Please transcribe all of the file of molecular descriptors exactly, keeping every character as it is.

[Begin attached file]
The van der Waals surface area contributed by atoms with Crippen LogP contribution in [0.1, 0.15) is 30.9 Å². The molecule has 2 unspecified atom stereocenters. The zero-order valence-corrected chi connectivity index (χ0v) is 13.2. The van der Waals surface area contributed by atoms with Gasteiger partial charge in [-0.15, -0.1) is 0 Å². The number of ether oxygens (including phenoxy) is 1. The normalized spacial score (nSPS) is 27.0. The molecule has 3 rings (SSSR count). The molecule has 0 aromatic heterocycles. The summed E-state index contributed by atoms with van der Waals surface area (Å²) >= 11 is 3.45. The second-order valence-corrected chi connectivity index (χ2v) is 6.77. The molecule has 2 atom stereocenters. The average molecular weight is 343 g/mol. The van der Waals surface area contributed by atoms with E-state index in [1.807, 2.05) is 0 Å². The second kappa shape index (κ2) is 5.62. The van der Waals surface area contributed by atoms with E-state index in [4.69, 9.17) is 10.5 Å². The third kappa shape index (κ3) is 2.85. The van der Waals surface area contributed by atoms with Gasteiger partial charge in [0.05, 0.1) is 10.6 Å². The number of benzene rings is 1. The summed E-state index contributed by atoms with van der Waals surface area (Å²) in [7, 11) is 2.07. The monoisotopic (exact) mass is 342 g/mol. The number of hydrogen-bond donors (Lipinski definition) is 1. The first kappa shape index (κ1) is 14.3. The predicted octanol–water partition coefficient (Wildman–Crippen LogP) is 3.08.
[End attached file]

The van der Waals surface area contributed by atoms with Crippen LogP contribution in [0.1, 0.15) is 30.9 Å². The molecule has 2 unspecified atom stereocenters. The zero-order valence-corrected chi connectivity index (χ0v) is 13.2. The van der Waals surface area contributed by atoms with Gasteiger partial charge in [-0.15, -0.1) is 0 Å². The number of ether oxygens (including phenoxy) is 1. The normalized spacial score (nSPS) is 27.0. The molecule has 3 rings (SSSR count). The molecule has 0 aromatic heterocycles. The summed E-state index contributed by atoms with van der Waals surface area (Å²) >= 11 is 3.45. The second-order valence-corrected chi connectivity index (χ2v) is 6.77. The molecule has 2 atom stereocenters. The average molecular weight is 343 g/mol. The van der Waals surface area contributed by atoms with E-state index in [1.807, 2.05) is 0 Å². The second kappa shape index (κ2) is 5.62. The van der Waals surface area contributed by atoms with E-state index in [4.69, 9.17) is 10.5 Å². The third kappa shape index (κ3) is 2.85. The van der Waals surface area contributed by atoms with Gasteiger partial charge in [0.05, 0.1) is 10.6 Å². The number of benzene rings is 1. The summed E-state index contributed by atoms with van der Waals surface area (Å²) in [7, 11) is 2.07. The monoisotopic (exact) mass is 342 g/mol. The number of hydrogen-bond donors (Lipinski definition) is 1. The first kappa shape index (κ1) is 14.3. The predicted octanol–water partition coefficient (Wildman–Crippen LogP) is 3.08.